Variations on Want is a differential text that exists as a poem sequence, a poetry film, and a multimedia performance. The text represents an inquiry into sexuality and literature with interwoven narratives based on an array of source texts, including Memoirs of Fanny Hill, by John Cleland; Venus in Furs, by Leopold von Sacher-Masoch; The Satyricon, by Petronius Arbiter; The Kama Sutra of Vatsyayana; Studies in the Psychology of Sex by Havelock Ellis; Three Contributions to the Theory of Sex and Dream Psychology, by Sigmund Freud; The New Physics and Its Evolution by Lucien Poincare; Good Housekeeping Institute’s The Consumer Viewpoint by Mildred Maddocks; a Kenmore washer instruction manual by Sears, Roebuck and Co.; pharmaceutical drug inserts; Criminal Psychology by Hans Gross; and the Texas Penal Code on Obscenity. The film layers appropriated video from various sources, including 1950’s and ’60’s Americana and vintage erotica, with custom footage in a mash-up where differing transparent film layers are recontextualized and put into dialogue by assemblage. The multimedia performance deconstructs the film to component media elements, including multiple performers/voices, silent film, and a musical score performed by composer Philip Glass, for a live, collaborative, reinterpretation of the text on stage.
Variations on Want, the film, was published in BathHouse Hypermedia Journal (2011), and can be viewed below:
#pxc001: A Twitter-based Collaborative Poem
#pxc001 is a collaborative long-form poem that uses Twitter as a writing platform. As a constraint-based system (140 characters, one line at a time), Twitter lends itself to exquisite corpse-like compositions, and #pxc001 intends to extend that work to include appropriated language, chance operations, overwriting participant texts, defacements, collages, and erasures. The project is an experiment in relinquishing control of our language and its construction and use. As such, the way in which the collaboration, and the resulting poem, unfolds is up to each participant. The project takes as inspiration Louis Armand and John Kinsella’s Synopticon: a collaborative poetics, a collaborative project written via email exchange between the authors over the course of a 10-year period. In an investigation of authorship and authenticity, Armand and Kinsella engaged in a number of experimental practices when writing the poems, from exquisite corpse-like additive games to radical revisions of each other’s texts. #pxc001 was recently featured in Vice’s Motherboard (2015).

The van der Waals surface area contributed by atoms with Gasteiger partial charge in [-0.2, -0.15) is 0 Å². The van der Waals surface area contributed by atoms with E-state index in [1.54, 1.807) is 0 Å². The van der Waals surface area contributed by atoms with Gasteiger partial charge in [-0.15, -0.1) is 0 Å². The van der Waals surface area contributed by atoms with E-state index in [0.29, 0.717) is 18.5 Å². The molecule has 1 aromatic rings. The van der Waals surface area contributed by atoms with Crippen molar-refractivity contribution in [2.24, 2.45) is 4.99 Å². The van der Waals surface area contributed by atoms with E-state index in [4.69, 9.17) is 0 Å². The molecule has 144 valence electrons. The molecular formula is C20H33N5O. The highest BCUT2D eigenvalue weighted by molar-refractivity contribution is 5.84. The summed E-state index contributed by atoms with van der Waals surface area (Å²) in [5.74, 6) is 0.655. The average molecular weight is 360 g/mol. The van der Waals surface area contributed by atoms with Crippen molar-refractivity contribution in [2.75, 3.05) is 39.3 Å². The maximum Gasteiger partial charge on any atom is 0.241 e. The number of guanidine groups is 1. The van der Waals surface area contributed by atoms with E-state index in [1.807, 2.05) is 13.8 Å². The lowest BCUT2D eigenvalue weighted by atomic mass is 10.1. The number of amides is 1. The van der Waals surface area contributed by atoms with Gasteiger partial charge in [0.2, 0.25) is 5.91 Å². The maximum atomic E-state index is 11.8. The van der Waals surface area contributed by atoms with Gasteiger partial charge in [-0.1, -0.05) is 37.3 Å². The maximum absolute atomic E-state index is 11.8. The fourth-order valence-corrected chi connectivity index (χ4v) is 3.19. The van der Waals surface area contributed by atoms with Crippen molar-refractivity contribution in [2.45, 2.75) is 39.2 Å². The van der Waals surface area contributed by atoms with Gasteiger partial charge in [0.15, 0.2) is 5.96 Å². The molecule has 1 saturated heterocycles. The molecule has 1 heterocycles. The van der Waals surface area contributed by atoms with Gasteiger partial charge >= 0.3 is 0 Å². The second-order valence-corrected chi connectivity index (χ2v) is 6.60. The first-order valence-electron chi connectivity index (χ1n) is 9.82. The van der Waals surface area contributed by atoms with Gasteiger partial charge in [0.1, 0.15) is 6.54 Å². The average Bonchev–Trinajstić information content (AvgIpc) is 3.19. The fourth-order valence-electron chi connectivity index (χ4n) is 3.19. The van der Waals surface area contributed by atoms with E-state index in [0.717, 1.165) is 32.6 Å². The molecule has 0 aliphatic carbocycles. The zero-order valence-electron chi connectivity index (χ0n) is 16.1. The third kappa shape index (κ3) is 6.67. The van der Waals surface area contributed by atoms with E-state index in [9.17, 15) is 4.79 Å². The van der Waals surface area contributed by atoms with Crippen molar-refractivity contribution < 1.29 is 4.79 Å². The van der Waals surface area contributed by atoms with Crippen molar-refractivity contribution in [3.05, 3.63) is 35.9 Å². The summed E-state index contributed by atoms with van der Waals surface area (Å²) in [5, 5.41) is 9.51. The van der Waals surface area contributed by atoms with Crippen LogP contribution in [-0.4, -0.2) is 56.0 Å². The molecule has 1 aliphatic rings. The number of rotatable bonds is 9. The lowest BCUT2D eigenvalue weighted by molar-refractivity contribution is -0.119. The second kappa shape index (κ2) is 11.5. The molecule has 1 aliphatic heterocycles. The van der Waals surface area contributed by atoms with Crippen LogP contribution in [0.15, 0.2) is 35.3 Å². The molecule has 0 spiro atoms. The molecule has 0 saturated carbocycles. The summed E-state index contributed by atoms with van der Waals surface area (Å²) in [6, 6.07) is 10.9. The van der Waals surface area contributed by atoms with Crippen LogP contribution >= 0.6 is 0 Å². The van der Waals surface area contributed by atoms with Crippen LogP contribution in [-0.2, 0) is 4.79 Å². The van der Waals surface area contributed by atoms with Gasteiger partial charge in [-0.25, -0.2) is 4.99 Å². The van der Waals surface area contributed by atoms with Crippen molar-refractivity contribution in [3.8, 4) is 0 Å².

A live feed of the poem #pxc001 in progress can be viewed on Twitter at #pxc001.
My Sunset Gun
My Sunset Gun is collaged from the novels The Sorry Tale by Patience Worth and To Have and to Hold by Mary Johnston. Patience Worth was an early 1900s writing prodigy who was celebrated for her novels, poetry, and prose. She was considered “A prolific charmer who was known for her flashy verbal stunts and quick wit,” but more interestingly, she was a ghost. Her writings, which would issue in a prolific stream, were actually channeled through Pearl Curran using a Ouija board. I found Patience while researching another project and became fascinated with the idea of the invocation of this spirit author, this disembodied voice given somewhat of a physicality through Pearl. I later found out that the name Patience Worth actually comes from a character in the novel “To Have and to Hold” by Mary Johnston which was published thirteen years before the appearance of Patience Worth, the spirit writer. Thinking about this idea of disembodiment/invocation I thought it would be interesting to “invoke” Patience textually through weaving together language from Patience’s own novel, The Sorry Tale, and language from Mary Johnston’s novel, To Have and to Hold, where the character Patience Worth has her origins. The multimedia performance is an extension of the idea of invocation (with my own disembodied image and voice serving as that being channeled) as well as an unpacking of my poetry films into more dynamic live presentations while maintaining my visual aesthetic.